MEMPHIS, Tenn. – A man charged after a shot was fired into the lobby of a Memphis television station has faced mental health challenges for much of his life, his mother said.
No one was struck by the shot fired Tuesday into the WHBQ station, the Fox affiliate in Tennessee’s second-largest city, Memphis Police Department Deputy Chief Stephen Chandler said at a news conference. The bullet fired with an “AR-style rifle” hit glass and a desk, but it wasn't clear if it was fired intentionally, he said. Crisis negotiators helped take the suspect into custody.
“He wanted to meet with media. He had a message to send out,” Chandler said. He didn't provide more details.
Memphis police later announced that they had arrested Jarrad Nathan, 26, and charged him with aggravated assault and reckless endangerment. It wasn't immediately clear if he had an attorney.
Nathan has had mental health issues since he was young, Marsha McKinney told news outlets.
“He’s one of the nicest, kindest (people, but) everybody has another side, too,” McKinney said. “I think that my son is crying out for attention because he needs some help.”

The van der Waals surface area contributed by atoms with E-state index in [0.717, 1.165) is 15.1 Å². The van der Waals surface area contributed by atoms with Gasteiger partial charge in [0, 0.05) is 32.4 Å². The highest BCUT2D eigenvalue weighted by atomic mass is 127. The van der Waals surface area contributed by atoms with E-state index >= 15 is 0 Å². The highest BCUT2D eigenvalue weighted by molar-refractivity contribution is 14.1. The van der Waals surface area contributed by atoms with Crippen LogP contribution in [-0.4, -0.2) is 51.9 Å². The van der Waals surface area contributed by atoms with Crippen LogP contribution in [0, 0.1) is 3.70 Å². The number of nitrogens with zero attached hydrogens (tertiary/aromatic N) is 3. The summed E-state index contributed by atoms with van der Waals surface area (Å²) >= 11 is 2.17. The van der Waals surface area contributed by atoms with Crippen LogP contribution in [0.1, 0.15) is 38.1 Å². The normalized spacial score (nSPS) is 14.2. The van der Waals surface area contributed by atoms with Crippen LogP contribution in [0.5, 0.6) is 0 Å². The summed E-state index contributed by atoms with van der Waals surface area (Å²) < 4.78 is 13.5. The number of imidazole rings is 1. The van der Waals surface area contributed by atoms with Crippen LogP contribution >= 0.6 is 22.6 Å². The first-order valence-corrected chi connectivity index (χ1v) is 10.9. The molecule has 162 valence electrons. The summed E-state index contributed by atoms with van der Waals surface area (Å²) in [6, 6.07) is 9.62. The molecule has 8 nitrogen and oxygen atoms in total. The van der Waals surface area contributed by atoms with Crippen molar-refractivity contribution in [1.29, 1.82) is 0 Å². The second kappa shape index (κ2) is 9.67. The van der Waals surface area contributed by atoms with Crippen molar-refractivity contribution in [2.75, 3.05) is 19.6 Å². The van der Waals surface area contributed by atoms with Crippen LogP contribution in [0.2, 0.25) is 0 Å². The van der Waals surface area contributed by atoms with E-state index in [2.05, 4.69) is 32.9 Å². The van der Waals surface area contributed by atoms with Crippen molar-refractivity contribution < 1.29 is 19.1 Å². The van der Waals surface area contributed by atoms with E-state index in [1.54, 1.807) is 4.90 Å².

The station said employees were evacuated to a parking lot for about 30 minutes after the shot was fired, while police secured the area.
The suspect first approached the station from a vestibule into the lobby of the station that was locked, wanting to talk, the station said. The suspect then showed the employee that he had a gun.
The employee then left before the suspect fired a shot, the station said. According to video, he then kept trying to open the locked door into the station and became angry, stomping his feet.
Nathan appeared in court Wednesday. He told a judge that he could not afford to pay for a lawyer. The judge said she would appoint a public defender.
He appeared in court on two cases — the station shooting and another aggravated assault. He is being held on $275,000 bond. Nathan said he could not afford bond and he is “dead broke.” He appeared in court in a wheelchair. Police said there were no injuries when he was taken into custody.
AP reporter Sarah Brumfield in Silver Spring, Maryland, contributed to this report.